Joe: Cool. Paul, a question I have is … This interview is not of me. My pet peeve is interviewers that talk too much. I try to say as little as I can.
Paul: No problem.
Joe: I’ve been running this small business since ’21 and when you run something long enough to start to think about what would it be like to run something else, and so I had an app business that I tried to get off the ground a number of years back and it was a big fat fail. The failure that comes to mind for me when we think about failures.
Joe: But I think that question that still is there for me is what is it like running other businesses because you can look at your own business and say, man, this is hard, and you can look across the way at other industries, other types of businesses, and it looks easier. Are they all the same, Paul?
Paul: That’s a great question. That’s a really good question. I think that everybody has the same insight that you do. I had it. God, there’s got to be something easier, especially in the business you’re in. That’s a fricking hard business, like marketing and advertising. Anyway, I would get into all the downsides of it. The upsides are great if you can find the right team around you and the right client, and that’s when lightning in a bottle happens, but that happens one in 100 times and the other 99 I call it kissing frogs.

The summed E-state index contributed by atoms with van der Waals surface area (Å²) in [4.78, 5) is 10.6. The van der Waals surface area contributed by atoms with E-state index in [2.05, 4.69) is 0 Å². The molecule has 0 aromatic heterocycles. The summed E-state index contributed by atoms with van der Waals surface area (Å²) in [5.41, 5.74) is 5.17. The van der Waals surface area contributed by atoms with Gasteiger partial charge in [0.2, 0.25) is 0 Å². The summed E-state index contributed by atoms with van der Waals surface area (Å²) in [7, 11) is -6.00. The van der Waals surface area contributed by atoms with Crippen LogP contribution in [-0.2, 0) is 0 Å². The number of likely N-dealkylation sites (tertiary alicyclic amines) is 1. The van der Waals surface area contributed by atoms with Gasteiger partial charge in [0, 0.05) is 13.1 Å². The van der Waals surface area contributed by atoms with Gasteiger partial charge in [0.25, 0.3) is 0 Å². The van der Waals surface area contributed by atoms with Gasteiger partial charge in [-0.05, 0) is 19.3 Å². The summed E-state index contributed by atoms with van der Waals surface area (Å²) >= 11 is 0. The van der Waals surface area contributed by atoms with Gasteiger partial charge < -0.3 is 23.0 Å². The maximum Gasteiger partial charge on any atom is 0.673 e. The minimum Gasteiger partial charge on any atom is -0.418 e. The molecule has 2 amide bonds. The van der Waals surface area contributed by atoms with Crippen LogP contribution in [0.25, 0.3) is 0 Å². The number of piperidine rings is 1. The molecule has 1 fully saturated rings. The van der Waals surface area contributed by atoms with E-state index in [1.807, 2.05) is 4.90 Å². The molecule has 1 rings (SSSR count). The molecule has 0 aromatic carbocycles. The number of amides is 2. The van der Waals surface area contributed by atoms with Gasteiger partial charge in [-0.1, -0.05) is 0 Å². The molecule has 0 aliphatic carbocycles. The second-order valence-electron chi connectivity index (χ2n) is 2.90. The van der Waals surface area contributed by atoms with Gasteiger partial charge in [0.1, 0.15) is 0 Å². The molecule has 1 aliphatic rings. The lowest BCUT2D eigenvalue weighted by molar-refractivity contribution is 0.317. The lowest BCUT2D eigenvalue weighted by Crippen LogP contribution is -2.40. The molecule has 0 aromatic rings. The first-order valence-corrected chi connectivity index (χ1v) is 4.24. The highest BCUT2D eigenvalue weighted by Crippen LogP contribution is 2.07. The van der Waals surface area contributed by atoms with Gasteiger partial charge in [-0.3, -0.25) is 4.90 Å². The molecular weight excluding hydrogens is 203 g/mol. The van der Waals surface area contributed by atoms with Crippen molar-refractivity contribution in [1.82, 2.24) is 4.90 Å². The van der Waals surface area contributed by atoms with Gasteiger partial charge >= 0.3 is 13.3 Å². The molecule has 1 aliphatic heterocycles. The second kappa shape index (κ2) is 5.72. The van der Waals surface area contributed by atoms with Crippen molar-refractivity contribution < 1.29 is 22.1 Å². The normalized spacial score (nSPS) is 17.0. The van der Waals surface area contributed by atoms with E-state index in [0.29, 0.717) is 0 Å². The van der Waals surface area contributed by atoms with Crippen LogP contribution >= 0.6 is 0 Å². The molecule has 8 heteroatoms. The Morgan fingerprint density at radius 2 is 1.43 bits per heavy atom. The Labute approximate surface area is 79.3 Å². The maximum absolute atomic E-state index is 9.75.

Paul: So, throughout my career I often thought like you did, wouldn’t it be easier if. It’d be so much easier if. It’d be so much easier if. And honestly, business is the same different bucket. I said it earlier, every business is difficult. It’s got its own set of challenges, its own set of opportunities, its own set of headwinds. I’ve never been in a business that’s been easy and I’ve been in 16, 17 of them. None of them are easy. Some of them are easier than others, but they’re all under the characteristic of hard.
Paul: And I guess the universe has set it up to be that way because if it was easy everyone would do it, right?
Paul: Being an entrepreneur requires a resilience trait and thick-skinned trait, and a risk aptitude that the general population just doesn’t have. So, the one thing I will say that has been good about it is the variety, as opposed to showing up every day and baking the same donuts, what’s been cool for me as I’m starting to get to the age of looking at it and having hindsight is being involved in so many different types of businesses.
Paul: That’s just cool in and of itself, because you start to see patterns. You start to see patterns in people. You start to see patterns in geography, in business development strategies, and marketing. So, I think it’s actually healthy to be involved if you’re an entrepreneur in other things whether it’s an investor or an advisor or something, because it just gives you a much better insight into the business that you’re in because if you own and operate a business like you say since you’ve been 21 it starts to feel a little like Bill Murray in Groundhog Day. You wake up and it’s the same different day, and same problem, same issues, and all that stuff.